POB October2010 : Page 21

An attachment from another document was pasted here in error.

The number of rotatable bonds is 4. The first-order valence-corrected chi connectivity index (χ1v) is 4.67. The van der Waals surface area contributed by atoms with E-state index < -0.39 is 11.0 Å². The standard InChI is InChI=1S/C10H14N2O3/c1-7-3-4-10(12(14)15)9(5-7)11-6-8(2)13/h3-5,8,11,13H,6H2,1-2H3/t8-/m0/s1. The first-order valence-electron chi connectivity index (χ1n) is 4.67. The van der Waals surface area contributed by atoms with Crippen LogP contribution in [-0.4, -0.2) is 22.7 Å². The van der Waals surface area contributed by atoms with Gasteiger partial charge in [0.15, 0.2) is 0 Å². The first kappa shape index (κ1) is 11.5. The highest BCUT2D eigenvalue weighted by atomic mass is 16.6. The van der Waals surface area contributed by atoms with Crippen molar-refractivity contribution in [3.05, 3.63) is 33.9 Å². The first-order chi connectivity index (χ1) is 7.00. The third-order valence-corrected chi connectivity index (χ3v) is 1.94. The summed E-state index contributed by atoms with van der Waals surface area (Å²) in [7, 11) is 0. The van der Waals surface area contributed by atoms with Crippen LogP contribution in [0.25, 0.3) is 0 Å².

Ultimately, it was this commitment, along with the team’s expertise and the use of appropriate technology, that led to the success of the project. Rolling with the Changes Following the archaeological discoveries in Port Angeles, the work there was dis-continued in December 2004, and the bridge replacement date was reset to 2009. Pontoon construction began offsite in 2006, and the bridge parts began arriving in January 2009 in Port Gamble Bay, where they were moored in preparation for con-struction work. The bridge was closed in May, and Parametrix began its survey work alongside the construction crews. Since the Hood Canal Bridge is a Above: Norm Brones, senior party chief, completes the mapping of a girder after placement. Right: Pontoons are floated out of Tacoma and headed to the pier in Seattle where the superstructure will be constructed. the floating pontoons were to be con-structed. Engineering documents that had been completed 20 years earlier during the west-half replacement were no longer adequate. WSDOT was fac-ing potentially huge claims from the contractor, and other large projects throughout the state were causing internal labor and resource short-ages. WSDOT began searching for a new way to deliver the project. “Layout of a superstructure is hallenging enough, but add to that Ultimatel tely, it was this commitment, along with the team’s expertise and the use of appropriate technology, that led ly, it was this commitment, along with the team’s expertise and the use of appropriate technology, that led to the success of the project. Rolling with the Changes Following the archaeological discoveries in Port Angeles, the work there was dis-continued in December 2004, and the bridge replacement date was reset to 2009. Pontoon construction began offsite in 2006, and the bridge parts began arriving in January 2009 in Port Gamble Bay, where they were moored in preparation for con-struction work. The bridge was closed in May, and Parametrix began its survey work alongside the construction crews. Since the Hood Canal Bridge is a Above: Norm Brones, senior party chief, completes the mapping of a girder after placement. Right: Pontoons are floated out of Tacoma and headed to the pier in Seattle where the superstructure will be constructed. the floating pontoons were to be con-structed. Engineering documents that had been completed 20 years earlier during the west-half replacement were no longer adequate. WSDOT was fac-ing potentially huge claims from the contractor, and other large projects throughout the state were causing internal labor and resource short-ages. WSDOT began searching for a new way to deliver the project. “Layout of a superstructure is hallenging enough, but add to that Although Although vital, the bridge hasn’t always been completely reliable. In 1979, a severe storm with wind gusts approaching 120 mph ely, it was this commitment, along with the team’s expertise and the use of appropriate technology, that led to th ately, it was this commitment, along with the team’s expertise and the use of appropriate technology, that led to the success of the project. Rolling with the Changes Following the archaeological discoveries in Port Angeles, the work there was dis-continued in December 2004, and the bridge replacement date was reset to 2009. Pontoon construction began offsite in 2006, and the bridge parts began arriving in January 2009 in Port Gamble Bay, where they were moored in preparation for con-struction work. The bridge was closed in May, and Parametrix began its survey work alongside the construction crews. Since the Hood Canal Bridge is a Above: Norm Brones, senior party chief, completes the mapping of a girder after placement. Right: Pontoons are floated out of Tacoma and headed to the pier in Seattle where the superstructure will be constructed. the floating pontoons were to be con-structed. Engineering documents that had been completed 20 years earlier during the west-half replacement were no longer adequate. WSDOT was fac-ing potentially huge claims from the contractor, and other large projects throughout the state were causing internal labor and resource short-ages. WSDOT began searching for a new way to deliver the project. “Layout of a superstructure is hallenging enough, but add to that Although vital, the bridge hasn’t always been completely reliable. In 1979, a severe storm with wind gusts approaching 120 mph storm storm with wind gusts approaching 120 mph caused the western half of the bridge to sink. The bridge was rebuilt and reopened to traffic in 1982. In 1997, the Washington State Department of Transportation (WSDOT) began working on replacing the east half of the structure, which was near the end of its useful structural life. In 2004, the project ground to a halt with the discovery of a 2,700-year-old Native American village and burial ground at the Port Angeles graving dock, where loating pontoon on tidal waters, luences from wind and waves, and the staged construction loading of the structures, and things quickly become more complicated,” says Norm Brones, senior party chief for Parametrix, a mul-tidisciplinary firm with engineering, plan-ning and environmental expertise. As one of a few local firms that could manage the survey of a floating superstructure, Parametrix was recruited to join the proj-ect team in 2005. The sheer magnitude of the project, combined with the need to have multiple teams at remote sites and build components on floating pontoons required clear expectations and goals for everyone involved. The team had to com-mit to resolving conflicts at the lowest possible level. Ultimatel Ultimatel timately, it was this commitm mately, it was this commitment, along with the team’s expertise and the use of appropriate technology, that led to the success of the project. Rolling with the Changes Following the archaeological discoveries in Port Angeles, the work there was dis-continued in December 2004, and the bridge replacement date was reset to 2009. Pontoon construction began offsite in 2006, and the bridge parts began arriving in January 2009 in Port Gamble Bay, where they were moored in preparation for con-struction work. The bridge was closed in May, and Parametrix began its survey work alongside the construction crews. Since the Hood Canal Bridge is a Above: Norm Brones, senior party chief, completes the mapping of a girder after placement. Right: Pontoons are floated out of Tacoma and headed to the pier in Seattle where the superstructure will be constructed. the floating pontoons were to be con-structed. Engineering documents that had been completed 20 years earlier during the west-half replacement were no longer adequate. WSDOT was fac-ing potentially huge claims from the contractor, and other large projects throughout the state were causing internal labor and resource short-ages. WSDOT began searching for a new way to deliver the project. “Layout of a superstructure is hallenging enough, but add to that Although vital, the bridge hasn’t always been completely reliable. In 1979, a severe storm with wind gusts approaching 120 mph storm with wind gusts approaching 120 mph caused the western half of the bridge to sink. The bridge was rebuilt and reopened to traffic in 1982. In 1997, the Washington State Department of Transportation (WSDOT) began working on replacing the east half of the structure, which was near the end of its useful structural life. In 2004, the project ground to a halt with the discovery of a 2,700-year-old Native American village and burial ground at the Port Angeles graving dock, where loating pontoon on tidal waters, luences from wind and waves, and the staged construction loading of the structures, and things quickly become more complicated,” says Norm Brones, senior party chief for Parametrix, a mul-tidisciplinary firm with engineering, plan-ning and environmental expertise. As one of a few local firms that could manage the survey of a floating superstructure, Parametrix was recruited to join the proj-ect team in 2005. The sheer magnitude of the project, combined with the need to have multiple teams at remote sites and build components on floating pontoons required clear expectations and goals for everyone involved. The team had to com-mit to resolving conflicts at the lowest possible level. more more c senior tidiscip ning an floating structure, standard survey proce-dures could not be implemented. Instead, the team had to use specialized survey equipment that established its own work plane and create an XYZ coordinate sys-tem within the plane. “Because the pon-toons moved with the tides, waves, boat wakes and wind, the instrument could not remain level,” Brones explains. “The superstructure was built ‘perpendicular and parallel’ to the work plane rather than ‘plumb and level’ to the world. To sim-plify the coordinate system, the X-value used stationing, the Y-value was 10,000 feet at centerline, and the Z-value was the distance above the pontoon bottom with 1,000 feet added so that even the anchor positions were positive values.” Led by Brones, the survey team laid out the elements of each structure. Each pontoon was 60 feet wide by 300 feet long. These pontoons were then joined lengthwise in groups of three, creating a single 900-foot assembly. Two of these 900-foot assemblies were built along with a third 400-foot section comprising eight pontoon pieces that formed the floating drawspan. Once the pontoons were assembled, the superstructure construction began. Layout included columns, girder pads, girders, decking, rails for concrete pav-ing—essentially everything needed to con-struct a 2,000-foot-long elevated roadway in three sections. Precise dimensional control was critical to the assembly of the components—a requirement that quickly www.rpls.com | Point of Beginning | OCTOBER 2010 21